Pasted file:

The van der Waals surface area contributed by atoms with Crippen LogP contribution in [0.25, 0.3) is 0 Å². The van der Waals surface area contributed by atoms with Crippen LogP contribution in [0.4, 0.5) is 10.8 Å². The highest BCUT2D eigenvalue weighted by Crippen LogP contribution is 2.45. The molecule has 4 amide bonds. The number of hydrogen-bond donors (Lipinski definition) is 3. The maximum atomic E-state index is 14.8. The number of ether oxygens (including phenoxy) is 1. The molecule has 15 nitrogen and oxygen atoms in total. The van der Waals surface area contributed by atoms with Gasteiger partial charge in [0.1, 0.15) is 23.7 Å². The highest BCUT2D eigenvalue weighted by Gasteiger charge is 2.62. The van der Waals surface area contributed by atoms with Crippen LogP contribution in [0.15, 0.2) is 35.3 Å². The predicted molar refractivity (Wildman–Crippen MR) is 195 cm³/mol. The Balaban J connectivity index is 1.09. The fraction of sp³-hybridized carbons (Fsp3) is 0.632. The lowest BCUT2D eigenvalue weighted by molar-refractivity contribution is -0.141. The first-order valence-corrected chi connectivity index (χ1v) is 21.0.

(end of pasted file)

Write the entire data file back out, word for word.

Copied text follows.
The van der Waals surface area contributed by atoms with Crippen LogP contribution in [0.25, 0.3) is 0 Å². The van der Waals surface area contributed by atoms with Crippen LogP contribution in [0.4, 0.5) is 10.8 Å². The highest BCUT2D eigenvalue weighted by Crippen LogP contribution is 2.45. The molecule has 4 amide bonds. The number of hydrogen-bond donors (Lipinski definition) is 3. The maximum atomic E-state index is 14.8. The number of ether oxygens (including phenoxy) is 1. The molecule has 15 nitrogen and oxygen atoms in total. The van der Waals surface area contributed by atoms with Gasteiger partial charge in [0.1, 0.15) is 23.7 Å². The highest BCUT2D eigenvalue weighted by Gasteiger charge is 2.62. The van der Waals surface area contributed by atoms with Crippen LogP contribution in [0.15, 0.2) is 35.3 Å². The predicted molar refractivity (Wildman–Crippen MR) is 195 cm³/mol. The Balaban J connectivity index is 1.09. The fraction of sp³-hybridized carbons (Fsp3) is 0.632. The lowest BCUT2D eigenvalue weighted by molar-refractivity contribution is -0.141. The first-order valence-corrected chi connectivity index (χ1v) is 21.0.